- Deploy a large e-mail campaign late in the morning on Cyber Monday so your offer is near the top of the inbox when the eager shoppers wake up.
- “Today only!” Boost sales response with a seasonal, time-bound, deeply discounted offer to your best prospects and former subscribers in return for ...
17 November 2014 · By Sandy MacLeod
Since the article appeared, I have had several people contact me seeking details, which I have gladly given to them.
Here is what I’ve told them.
Importantly, it is true that there are incremental profits in our print businesses. The key point, though, is that we ......[more]
02 November 2014 · By Dan Johnson
While pretty much all news media companies are on Facebook and YouTube, are they truly engaging their social media audiences?
Newspapers are generally the best at multi-media offerings in their market. They are content generators and aggregators, marketers and advertising platforms, government watchdogs and entertainment guides.
Newspapers have among the best Web sites, and no other medium even comes close when it comes to mobile offerings.
One area, however, where newspapers need to develop a stronger presence is on social media.
Social media and search sites such as Facebook and YouTube provide wonderful audience development opportunities for newspapers. There are a wide range of different demographics, geographics, age groups, etc., all able to be targeted.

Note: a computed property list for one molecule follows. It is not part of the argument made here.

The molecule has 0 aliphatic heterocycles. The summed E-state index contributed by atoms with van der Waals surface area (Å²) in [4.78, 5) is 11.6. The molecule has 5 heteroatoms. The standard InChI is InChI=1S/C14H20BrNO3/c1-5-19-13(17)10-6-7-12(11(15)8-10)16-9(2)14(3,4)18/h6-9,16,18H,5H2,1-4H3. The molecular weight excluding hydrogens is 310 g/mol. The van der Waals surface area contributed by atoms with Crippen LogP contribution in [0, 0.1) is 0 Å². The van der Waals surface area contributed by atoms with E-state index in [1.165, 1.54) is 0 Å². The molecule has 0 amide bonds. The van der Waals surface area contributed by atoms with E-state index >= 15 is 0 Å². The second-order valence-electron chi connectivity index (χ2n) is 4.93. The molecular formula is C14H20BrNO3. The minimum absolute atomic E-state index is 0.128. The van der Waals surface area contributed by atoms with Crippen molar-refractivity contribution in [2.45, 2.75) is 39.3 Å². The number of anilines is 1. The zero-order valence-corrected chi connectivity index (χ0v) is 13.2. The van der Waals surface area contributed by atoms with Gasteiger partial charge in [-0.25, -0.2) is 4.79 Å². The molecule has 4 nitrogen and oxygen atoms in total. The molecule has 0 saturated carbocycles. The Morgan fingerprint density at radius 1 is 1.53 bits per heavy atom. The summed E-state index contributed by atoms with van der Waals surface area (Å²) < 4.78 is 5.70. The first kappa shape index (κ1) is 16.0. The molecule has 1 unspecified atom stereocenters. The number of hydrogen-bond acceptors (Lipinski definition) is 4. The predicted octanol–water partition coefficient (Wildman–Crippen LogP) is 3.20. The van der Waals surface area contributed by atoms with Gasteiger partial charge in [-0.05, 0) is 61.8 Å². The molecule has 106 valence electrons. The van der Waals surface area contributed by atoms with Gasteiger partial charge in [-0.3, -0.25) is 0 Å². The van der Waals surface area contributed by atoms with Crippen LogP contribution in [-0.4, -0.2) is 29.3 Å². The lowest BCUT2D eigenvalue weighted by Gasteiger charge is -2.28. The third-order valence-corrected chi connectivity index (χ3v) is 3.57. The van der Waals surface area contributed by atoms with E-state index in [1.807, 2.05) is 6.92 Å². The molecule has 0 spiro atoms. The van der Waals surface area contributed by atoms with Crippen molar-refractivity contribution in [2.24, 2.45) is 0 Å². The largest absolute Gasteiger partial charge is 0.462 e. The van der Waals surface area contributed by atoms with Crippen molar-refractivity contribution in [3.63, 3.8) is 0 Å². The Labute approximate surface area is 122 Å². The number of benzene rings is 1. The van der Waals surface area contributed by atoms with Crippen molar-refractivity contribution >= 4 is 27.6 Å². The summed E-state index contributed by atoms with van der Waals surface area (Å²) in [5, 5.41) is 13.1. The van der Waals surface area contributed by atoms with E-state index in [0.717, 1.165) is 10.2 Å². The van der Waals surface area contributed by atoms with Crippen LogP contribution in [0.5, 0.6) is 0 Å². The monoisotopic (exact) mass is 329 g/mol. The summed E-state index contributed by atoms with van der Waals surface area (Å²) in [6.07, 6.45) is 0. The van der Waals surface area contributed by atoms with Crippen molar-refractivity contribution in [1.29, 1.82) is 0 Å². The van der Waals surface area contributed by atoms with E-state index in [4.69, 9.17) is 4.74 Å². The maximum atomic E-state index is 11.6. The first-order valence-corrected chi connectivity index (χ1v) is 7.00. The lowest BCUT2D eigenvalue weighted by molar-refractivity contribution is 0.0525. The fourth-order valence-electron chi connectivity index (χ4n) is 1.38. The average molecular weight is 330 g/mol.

But to reach these audiences, newspapers must do more than just post stories and video from their Web sites.
To effectively utilise social media as an audience development tool ......[more]
21 October 2014 · By Anne Crassweller
Technology allows newspapers to target digital content based on readers’ previous behaviour. Satisfying audiences is about making sure content is relevant, interesting, and engaging to readers.
The majority of Canadians consider newspapers to be the most credible and comprehensive source for news and information. They value newspapers because they are informative, convenient to navigate, and are a trusted source that presents varied perspectives and provides up-to-date information.
The chart below highlights the full range of positive values of readers in Toronto, Montreal, and Vancouver, Canada’s largest cities.
Individuals who harbour positive attitudes toward newspapers have higher readership than adults generally.
The most “engaged” readers are the readers who look to their newspapers for a perspective on the news. Readers count on ......[more]
06 October 2014 · By Shane Murray
The New York Times is using various forms of experimentation to optimise product features and marketing, and to improve content recommendations.
Experimentation in the form of A/B, multi-variate, and bandit testing can provide the most actionable data to support business decisions, especially on digital platforms where we have the ability to vary the user experience systematically; that is, assign visitors to a randomly selected experience, and track subsequent behaviours after exposure to the experiment.
But what should we do in situations where the experience cannot be ......[more]
30 September 2014 · By Lynne Brennen